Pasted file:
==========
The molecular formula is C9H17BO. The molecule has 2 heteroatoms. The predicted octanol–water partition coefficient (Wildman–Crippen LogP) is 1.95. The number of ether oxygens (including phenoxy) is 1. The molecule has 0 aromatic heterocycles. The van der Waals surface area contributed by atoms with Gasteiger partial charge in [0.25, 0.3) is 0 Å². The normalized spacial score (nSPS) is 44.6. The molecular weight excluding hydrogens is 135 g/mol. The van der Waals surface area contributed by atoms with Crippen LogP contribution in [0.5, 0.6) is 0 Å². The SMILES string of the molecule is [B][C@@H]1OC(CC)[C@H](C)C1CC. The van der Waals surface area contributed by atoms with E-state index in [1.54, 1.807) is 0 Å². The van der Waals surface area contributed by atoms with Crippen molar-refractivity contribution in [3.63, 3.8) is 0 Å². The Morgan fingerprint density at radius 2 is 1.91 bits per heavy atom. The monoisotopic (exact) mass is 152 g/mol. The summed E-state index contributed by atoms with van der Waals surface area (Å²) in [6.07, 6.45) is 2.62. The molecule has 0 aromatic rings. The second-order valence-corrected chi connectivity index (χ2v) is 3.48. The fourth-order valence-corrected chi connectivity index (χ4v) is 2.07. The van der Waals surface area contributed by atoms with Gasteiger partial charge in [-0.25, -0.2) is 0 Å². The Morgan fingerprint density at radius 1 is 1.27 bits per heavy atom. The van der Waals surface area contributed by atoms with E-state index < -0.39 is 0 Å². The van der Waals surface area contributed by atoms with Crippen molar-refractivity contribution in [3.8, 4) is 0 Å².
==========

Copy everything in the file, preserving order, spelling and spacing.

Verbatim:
The molecular formula is C9H17BO. The molecule has 2 heteroatoms. The predicted octanol–water partition coefficient (Wildman–Crippen LogP) is 1.95. The number of ether oxygens (including phenoxy) is 1. The molecule has 0 aromatic heterocycles. The van der Waals surface area contributed by atoms with Gasteiger partial charge in [0.25, 0.3) is 0 Å². The normalized spacial score (nSPS) is 44.6. The molecular weight excluding hydrogens is 135 g/mol. The van der Waals surface area contributed by atoms with Crippen LogP contribution in [0.5, 0.6) is 0 Å². The SMILES string of the molecule is [B][C@@H]1OC(CC)[C@H](C)C1CC. The van der Waals surface area contributed by atoms with E-state index in [1.54, 1.807) is 0 Å². The van der Waals surface area contributed by atoms with Crippen molar-refractivity contribution in [3.63, 3.8) is 0 Å². The Morgan fingerprint density at radius 2 is 1.91 bits per heavy atom. The monoisotopic (exact) mass is 152 g/mol. The summed E-state index contributed by atoms with van der Waals surface area (Å²) in [6.07, 6.45) is 2.62. The molecule has 0 aromatic rings. The second-order valence-corrected chi connectivity index (χ2v) is 3.48. The fourth-order valence-corrected chi connectivity index (χ4v) is 2.07. The van der Waals surface area contributed by atoms with Gasteiger partial charge in [-0.25, -0.2) is 0 Å². The Morgan fingerprint density at radius 1 is 1.27 bits per heavy atom. The van der Waals surface area contributed by atoms with E-state index < -0.39 is 0 Å². The van der Waals surface area contributed by atoms with Crippen molar-refractivity contribution in [3.8, 4) is 0 Å².